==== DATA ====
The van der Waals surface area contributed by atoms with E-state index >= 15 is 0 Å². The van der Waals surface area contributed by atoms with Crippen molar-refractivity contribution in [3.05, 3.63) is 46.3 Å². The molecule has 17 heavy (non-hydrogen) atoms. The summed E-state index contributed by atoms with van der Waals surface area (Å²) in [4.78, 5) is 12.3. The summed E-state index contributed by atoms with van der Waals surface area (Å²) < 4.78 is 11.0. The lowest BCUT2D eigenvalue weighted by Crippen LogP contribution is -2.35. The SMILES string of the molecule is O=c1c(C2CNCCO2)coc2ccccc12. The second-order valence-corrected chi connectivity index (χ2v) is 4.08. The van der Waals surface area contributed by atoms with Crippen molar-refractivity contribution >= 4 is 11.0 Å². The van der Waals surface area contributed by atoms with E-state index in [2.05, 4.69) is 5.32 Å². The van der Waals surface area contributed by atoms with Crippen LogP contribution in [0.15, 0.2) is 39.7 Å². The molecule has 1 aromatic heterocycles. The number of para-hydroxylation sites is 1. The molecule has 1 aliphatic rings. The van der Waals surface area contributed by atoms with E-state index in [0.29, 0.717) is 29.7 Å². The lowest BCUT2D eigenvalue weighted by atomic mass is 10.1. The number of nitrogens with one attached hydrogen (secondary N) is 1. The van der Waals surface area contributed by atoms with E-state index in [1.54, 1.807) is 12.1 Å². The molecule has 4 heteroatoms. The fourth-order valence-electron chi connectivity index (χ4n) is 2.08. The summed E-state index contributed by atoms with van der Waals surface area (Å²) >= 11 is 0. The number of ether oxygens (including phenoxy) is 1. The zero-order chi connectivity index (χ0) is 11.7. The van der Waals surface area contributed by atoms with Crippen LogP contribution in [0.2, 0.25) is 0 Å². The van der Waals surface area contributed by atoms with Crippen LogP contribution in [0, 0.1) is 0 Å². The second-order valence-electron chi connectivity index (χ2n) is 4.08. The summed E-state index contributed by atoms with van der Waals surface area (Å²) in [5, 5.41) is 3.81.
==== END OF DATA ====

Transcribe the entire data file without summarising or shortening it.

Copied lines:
The van der Waals surface area contributed by atoms with E-state index >= 15 is 0 Å². The van der Waals surface area contributed by atoms with Crippen molar-refractivity contribution in [3.05, 3.63) is 46.3 Å². The molecule has 17 heavy (non-hydrogen) atoms. The summed E-state index contributed by atoms with van der Waals surface area (Å²) in [4.78, 5) is 12.3. The summed E-state index contributed by atoms with van der Waals surface area (Å²) < 4.78 is 11.0. The lowest BCUT2D eigenvalue weighted by Crippen LogP contribution is -2.35. The SMILES string of the molecule is O=c1c(C2CNCCO2)coc2ccccc12. The second-order valence-corrected chi connectivity index (χ2v) is 4.08. The van der Waals surface area contributed by atoms with Crippen molar-refractivity contribution >= 4 is 11.0 Å². The van der Waals surface area contributed by atoms with E-state index in [2.05, 4.69) is 5.32 Å². The van der Waals surface area contributed by atoms with Crippen LogP contribution in [0.15, 0.2) is 39.7 Å². The molecule has 1 aromatic heterocycles. The number of para-hydroxylation sites is 1. The molecule has 1 aliphatic rings. The van der Waals surface area contributed by atoms with E-state index in [0.29, 0.717) is 29.7 Å². The lowest BCUT2D eigenvalue weighted by atomic mass is 10.1. The number of nitrogens with one attached hydrogen (secondary N) is 1. The van der Waals surface area contributed by atoms with E-state index in [1.54, 1.807) is 12.1 Å². The molecule has 4 heteroatoms. The fourth-order valence-electron chi connectivity index (χ4n) is 2.08. The summed E-state index contributed by atoms with van der Waals surface area (Å²) >= 11 is 0. The number of ether oxygens (including phenoxy) is 1. The zero-order chi connectivity index (χ0) is 11.7. The van der Waals surface area contributed by atoms with Crippen LogP contribution in [0.2, 0.25) is 0 Å². The van der Waals surface area contributed by atoms with Crippen LogP contribution in [0, 0.1) is 0 Å². The second-order valence-electron chi connectivity index (χ2n) is 4.08. The summed E-state index contributed by atoms with van der Waals surface area (Å²) in [5, 5.41) is 3.81.